OWN VOICE. ~ InPerspective by Gregg Dieguez —
I know you’ll be as shocked as I was to find a City Council putting Real Estate interests ahead of those of their current residents and voters. Then again, maybe you’ve noticed the Undue Influence of the Real Estate industry around here. But this example is particularly perverse, damaging our shared infrastructure for the benefit of people who don’t even live here yet, and profiting Real Estate interests at the same time.
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Did we just overlook a tax increase? The San Mateo City Council’s idea to waive or reduce impact fees in order to encourage more Affordable Housing (and more 9% Real Estate Investment Tax Credits for the Wealthy!) is going to starve essential schools, public works and other services of critical funds for their already-failing infrastructure. And I leap to that conclusion because: a) public works and schools are notoriously underfunded and crumbling in both facilities and infrastructure, and b) there is no financial analysis presented which shows that those agencies would NOT be harmed by this cutback in their funding.
To avoid being parasitic, New Joiners should be paying their fair share of the infrastructure they’re joining, so that those agencies have the reserves required to expand or replenish assets to cope with the population expansion. Nationwide, and here, it’s clear that schools, services and public works are severely underfunded. Local public works, for example, typically base their connection fees on only a 5 year capital improvement planning horizon – overlooking the looming replenishment requirements of 80 year life assets that are now 60 years old. By waiving or reducing those already insufficient impact fees, the San Mateo City Council is passing those future costs onto rate and tax-payers who must make up an even larger deficit in the future, likely by borrowing and paying for BOTH the capital required in addition to borrowing costs. This Council decision is another example of an inter-generational wealth transfer like the Climate Crisis or Unfunded Pension Liabilities, kicking the costs onto future generations, and making them HIGHER by adding borrowing expenses, instead of having those requiring the assets today sustainably fund them as they use them.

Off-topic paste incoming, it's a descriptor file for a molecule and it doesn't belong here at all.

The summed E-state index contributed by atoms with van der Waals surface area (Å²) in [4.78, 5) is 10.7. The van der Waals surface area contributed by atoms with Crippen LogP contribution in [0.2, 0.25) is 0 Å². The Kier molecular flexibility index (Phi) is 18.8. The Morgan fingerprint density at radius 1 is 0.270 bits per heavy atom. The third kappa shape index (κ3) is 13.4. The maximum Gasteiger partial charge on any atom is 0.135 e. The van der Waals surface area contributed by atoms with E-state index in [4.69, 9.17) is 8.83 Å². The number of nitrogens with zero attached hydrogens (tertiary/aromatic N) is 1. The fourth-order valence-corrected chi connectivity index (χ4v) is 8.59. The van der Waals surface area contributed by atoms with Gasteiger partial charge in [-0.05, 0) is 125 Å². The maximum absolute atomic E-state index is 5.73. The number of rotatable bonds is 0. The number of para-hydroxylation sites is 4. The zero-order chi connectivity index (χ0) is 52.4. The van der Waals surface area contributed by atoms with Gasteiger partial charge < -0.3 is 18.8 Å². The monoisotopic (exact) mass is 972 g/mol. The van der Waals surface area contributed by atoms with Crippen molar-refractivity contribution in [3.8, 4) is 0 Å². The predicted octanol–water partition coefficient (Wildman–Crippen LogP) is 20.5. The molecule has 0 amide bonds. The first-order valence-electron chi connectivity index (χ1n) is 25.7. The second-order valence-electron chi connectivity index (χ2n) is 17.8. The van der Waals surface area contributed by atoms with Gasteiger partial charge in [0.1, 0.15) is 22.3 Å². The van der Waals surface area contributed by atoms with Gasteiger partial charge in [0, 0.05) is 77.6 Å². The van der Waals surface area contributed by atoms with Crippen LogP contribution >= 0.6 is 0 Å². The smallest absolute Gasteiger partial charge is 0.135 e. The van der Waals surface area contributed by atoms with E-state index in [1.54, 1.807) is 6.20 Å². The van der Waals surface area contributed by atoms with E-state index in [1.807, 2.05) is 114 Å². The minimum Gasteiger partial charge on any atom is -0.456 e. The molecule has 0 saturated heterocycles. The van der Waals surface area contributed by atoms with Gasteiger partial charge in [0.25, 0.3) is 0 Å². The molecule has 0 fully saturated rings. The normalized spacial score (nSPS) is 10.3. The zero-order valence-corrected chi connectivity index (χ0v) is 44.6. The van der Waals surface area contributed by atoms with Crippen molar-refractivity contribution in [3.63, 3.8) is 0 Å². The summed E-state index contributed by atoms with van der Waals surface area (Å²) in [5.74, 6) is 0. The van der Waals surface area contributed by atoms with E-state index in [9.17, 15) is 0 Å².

It is actually surprising, given the 9% Investment Tax Credit on Affordable housing that there is a problem creating it. That credit almost doubles the ROI for those projects compared to typical real estate rental returns – if you have the wealth of other income to benefit from the tax credit. There’s been an entire industry doing Real Estate Syndication on this premise for over 50 years. It’s been a massive success as an example of a social program combined with financial market incentives. So why isn’t affordable housing easy to fund and build? Perhaps the returns are even greater on other investment-owned housing, which explains why two-thirds of LA housing is owned by investors. In either event, my point is that those developers and their investors are making a lot of money, and there’s no reason – well, except for power and greed – that I can see justifying making residents and taxpayers further increase their profits. That, and maybe that the council members in San Mateo are unduly influenced by Real Estate interests…
Perhaps also, there’s no such thing as “affordable housing” here, after you factor in the cost of infrastructure, power from a failing utility, and extra water which will cost 5 to 10 times current rates in drought years. Which might be every year. Perhaps there’s no ‘affordable housing’ if you only make $15/hour, and THAT’S the real problem.